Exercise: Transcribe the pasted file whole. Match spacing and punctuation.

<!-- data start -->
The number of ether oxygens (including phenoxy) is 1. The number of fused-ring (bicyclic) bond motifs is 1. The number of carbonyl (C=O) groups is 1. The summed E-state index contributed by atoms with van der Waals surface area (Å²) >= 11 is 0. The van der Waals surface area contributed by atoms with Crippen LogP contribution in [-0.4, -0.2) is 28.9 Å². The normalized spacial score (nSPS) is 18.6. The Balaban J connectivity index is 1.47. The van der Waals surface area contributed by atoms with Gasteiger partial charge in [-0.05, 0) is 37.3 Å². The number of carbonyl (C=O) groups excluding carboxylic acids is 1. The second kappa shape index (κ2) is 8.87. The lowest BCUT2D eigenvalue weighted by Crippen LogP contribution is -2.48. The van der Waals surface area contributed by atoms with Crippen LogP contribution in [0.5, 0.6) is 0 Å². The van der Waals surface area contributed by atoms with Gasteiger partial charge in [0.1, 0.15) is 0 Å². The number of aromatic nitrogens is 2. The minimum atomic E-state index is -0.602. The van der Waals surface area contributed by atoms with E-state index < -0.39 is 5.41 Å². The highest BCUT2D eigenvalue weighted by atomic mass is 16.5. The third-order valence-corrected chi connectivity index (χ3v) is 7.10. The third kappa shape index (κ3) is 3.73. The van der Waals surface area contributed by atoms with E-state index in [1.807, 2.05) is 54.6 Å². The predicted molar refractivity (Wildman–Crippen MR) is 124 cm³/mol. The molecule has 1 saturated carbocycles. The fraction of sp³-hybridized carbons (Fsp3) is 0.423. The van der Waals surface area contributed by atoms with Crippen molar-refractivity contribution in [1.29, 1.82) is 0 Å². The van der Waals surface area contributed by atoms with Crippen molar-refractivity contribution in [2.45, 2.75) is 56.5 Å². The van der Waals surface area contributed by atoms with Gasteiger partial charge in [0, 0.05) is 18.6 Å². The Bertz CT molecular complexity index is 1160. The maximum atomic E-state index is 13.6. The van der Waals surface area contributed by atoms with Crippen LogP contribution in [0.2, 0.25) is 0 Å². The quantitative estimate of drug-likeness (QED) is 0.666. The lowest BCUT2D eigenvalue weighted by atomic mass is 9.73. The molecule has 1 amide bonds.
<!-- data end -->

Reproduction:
The number of ether oxygens (including phenoxy) is 1. The number of fused-ring (bicyclic) bond motifs is 1. The number of carbonyl (C=O) groups is 1. The summed E-state index contributed by atoms with van der Waals surface area (Å²) >= 11 is 0. The van der Waals surface area contributed by atoms with Crippen LogP contribution in [-0.4, -0.2) is 28.9 Å². The normalized spacial score (nSPS) is 18.6. The Balaban J connectivity index is 1.47. The van der Waals surface area contributed by atoms with Gasteiger partial charge in [-0.05, 0) is 37.3 Å². The number of carbonyl (C=O) groups excluding carboxylic acids is 1. The second kappa shape index (κ2) is 8.87. The lowest BCUT2D eigenvalue weighted by Crippen LogP contribution is -2.48. The van der Waals surface area contributed by atoms with Crippen LogP contribution in [0.5, 0.6) is 0 Å². The van der Waals surface area contributed by atoms with Gasteiger partial charge in [0.1, 0.15) is 0 Å². The number of aromatic nitrogens is 2. The minimum atomic E-state index is -0.602. The van der Waals surface area contributed by atoms with E-state index < -0.39 is 5.41 Å². The highest BCUT2D eigenvalue weighted by atomic mass is 16.5. The third-order valence-corrected chi connectivity index (χ3v) is 7.10. The third kappa shape index (κ3) is 3.73. The van der Waals surface area contributed by atoms with E-state index in [1.807, 2.05) is 54.6 Å². The predicted molar refractivity (Wildman–Crippen MR) is 124 cm³/mol. The molecule has 1 saturated carbocycles. The fraction of sp³-hybridized carbons (Fsp3) is 0.423. The van der Waals surface area contributed by atoms with Crippen molar-refractivity contribution in [1.29, 1.82) is 0 Å². The van der Waals surface area contributed by atoms with Crippen molar-refractivity contribution in [2.45, 2.75) is 56.5 Å². The van der Waals surface area contributed by atoms with Gasteiger partial charge in [0, 0.05) is 18.6 Å². The Bertz CT molecular complexity index is 1160. The maximum atomic E-state index is 13.6. The van der Waals surface area contributed by atoms with Crippen LogP contribution in [0.2, 0.25) is 0 Å². The quantitative estimate of drug-likeness (QED) is 0.666. The lowest BCUT2D eigenvalue weighted by atomic mass is 9.73. The molecule has 1 amide bonds.